Under new management, MX vs. ATV: Supercross returns to its roots

When THQ blew apart in early 2013, its MX vs. ATV series was barely mentioned in the public fretting over what would happen to the children. Saints Row, WWE, Homefront — even what was to become Evolve — all of these landed in happy homes to public sighs of relief. The dirt-racing title, however, was effectively axed two years before, when THQ's chief mistake officers decided that firing a bunch of people would stabilize their plunging stock price. Thus, few noticed when Nordic Games, in April 2013, picked up MX vs. ATV, along with several unwanted franchises, for practically nothing.

Nordic reconstituted the game with those who originally built it — bringing back the core alumni from Rainbow Studios for MX vs. ATV: Supercross, coming to PlayStation 3 and Xbox 360 in the fall (with a Windows PC version to follow). Supercross is intended to be a return to the qualities that made the game fun. Its developers admit the handling still needs tuning, but I can confirm the graphics definitely look like something from 2012.

The visuals in MX vs. ATV: Supercross struck me as muddy — fitting, considering the sport. They're capable enough, but people will play this for what it is, not what it looks like. In gameplay, it's the challenge of taking the jumps in an order that doesn't break your momentum, speeding you through the course.

"In MX vs. ATV: Alive [the series' most recent entry], it was hard to get your speed and momentum going unless you could ride perfectly," said Ken George, the game's executive producer. "We're taking a more accessible approach, so we don't frustrate people."

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This means a return to the "rider reflex" controls of 2009's MX vs. ATV Reflex, in which the left stick turns the handlebars and the right manipulates the rider's body, leaning or pulling back as necessary to negotiate a turn.Pulling back through a series of small, washboard humps will also smooth out the ride through them. Leaning through a hairpin will cut a tighter turn than simply drifting. (There's a brake, but the developers readily admit few use it.) "Pre-loading" also returns; this is where the rider pulls down, then up on the right stick to launch himself higher and further off the jump.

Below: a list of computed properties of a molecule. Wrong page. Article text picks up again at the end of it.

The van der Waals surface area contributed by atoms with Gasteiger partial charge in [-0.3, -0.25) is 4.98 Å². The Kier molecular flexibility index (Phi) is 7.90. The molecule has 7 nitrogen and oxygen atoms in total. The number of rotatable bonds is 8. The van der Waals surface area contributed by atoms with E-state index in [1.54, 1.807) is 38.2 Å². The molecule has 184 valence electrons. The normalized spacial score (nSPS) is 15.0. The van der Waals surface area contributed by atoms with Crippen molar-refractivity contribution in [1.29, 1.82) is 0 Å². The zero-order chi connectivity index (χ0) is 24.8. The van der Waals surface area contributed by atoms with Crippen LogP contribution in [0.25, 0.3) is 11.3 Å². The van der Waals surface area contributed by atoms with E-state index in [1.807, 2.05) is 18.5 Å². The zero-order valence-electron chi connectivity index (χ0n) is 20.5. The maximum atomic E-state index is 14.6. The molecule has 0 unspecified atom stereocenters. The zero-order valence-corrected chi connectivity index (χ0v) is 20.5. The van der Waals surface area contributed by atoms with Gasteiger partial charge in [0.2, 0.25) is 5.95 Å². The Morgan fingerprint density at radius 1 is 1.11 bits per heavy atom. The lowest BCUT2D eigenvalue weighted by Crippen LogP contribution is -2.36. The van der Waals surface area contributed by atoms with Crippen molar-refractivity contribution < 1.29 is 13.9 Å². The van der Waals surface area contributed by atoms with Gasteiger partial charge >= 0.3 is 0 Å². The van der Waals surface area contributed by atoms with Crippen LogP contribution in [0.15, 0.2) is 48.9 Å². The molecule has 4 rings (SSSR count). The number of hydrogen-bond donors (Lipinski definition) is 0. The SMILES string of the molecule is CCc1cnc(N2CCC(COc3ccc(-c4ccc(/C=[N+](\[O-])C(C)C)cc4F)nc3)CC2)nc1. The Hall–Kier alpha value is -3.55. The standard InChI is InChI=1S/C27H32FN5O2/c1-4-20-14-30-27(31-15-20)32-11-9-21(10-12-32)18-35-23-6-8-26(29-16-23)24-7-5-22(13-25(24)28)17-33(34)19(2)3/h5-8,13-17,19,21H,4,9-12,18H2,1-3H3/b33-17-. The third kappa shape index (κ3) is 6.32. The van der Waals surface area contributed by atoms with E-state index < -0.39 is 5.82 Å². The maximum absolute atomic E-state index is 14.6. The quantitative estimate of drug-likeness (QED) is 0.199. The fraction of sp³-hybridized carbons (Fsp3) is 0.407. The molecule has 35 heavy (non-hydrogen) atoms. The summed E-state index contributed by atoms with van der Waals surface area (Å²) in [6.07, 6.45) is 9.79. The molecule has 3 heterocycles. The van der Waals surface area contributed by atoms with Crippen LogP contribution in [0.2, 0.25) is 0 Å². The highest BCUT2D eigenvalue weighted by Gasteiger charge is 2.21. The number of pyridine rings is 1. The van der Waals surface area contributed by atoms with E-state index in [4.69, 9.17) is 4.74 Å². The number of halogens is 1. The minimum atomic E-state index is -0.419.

Rider reflex is essential to taking any double, and especially any triple, in the game (clearing two or three hills). Leaning through turns is supposed to be more meaningful in Supercross than it was in Alive, I was told. It is to the point the bike felt unnaturally manipulable in mid-air, which caused me to go zooming off the track as I held the command after the jump. George said the team is aware of the floaty controls and will tune their sensitivity.

The clutch also plays a huge role in blasting your bike through the turns. You're not racing with a fully manual transmission, the clutch is simply there to idle the engine as the rider leans through a turn; then you dump it as you come out, providing a huge speed boost to get going again. It's a useful mechanism but, again, the boost I received definitely reinforced gameplay that is more arcadelike than simulation. In the pack at the start of the game, I bounced the bike off several riders to no real consequence; the physics are very forgiving in that regard. Crashes occured mostly when I over-leaned in midair and landed on one wheel.

MX vs. ATV hopes to make a smooth re-entry with more accessible gameplay.

I raced a couple of tracks, both of them in indoor arenas and one of them very technical (Indianapolis) and well out of my range of skill. MX vs. ATV: Supercross will feature refined terrain deformation, such that the ruts you carve (or are gouged out by other riders) hold up throughout the five-lap race. This is both advantageous and disadvantageous to the rider, as a rut can steer you into a launch trajectory you're not expecting, or don't want.

MX vs. ATV: Supercross has four racing series in its career modes: a 250cc West and East circuit comprising eight tracks, a 450cc championship using all 17 tracks, and an MX vs. ATV series that gets the four-wheelers into action. Online racing will support up to 12 human competitors. Licensed vehicles will be available as premium downloadable content; otherwise the base vehicles on the disc are generic bikes and ATVs in the various engine classes. Nordic was not talking about specific riders on the roster, but it will feature more than 60 real-world performers, so its safe to assume the top names in motocross will star in the game. George said many were brought into the studio to solicit their feedback.

"The approach is to go back to our most popular games, and what made them fun," George said.

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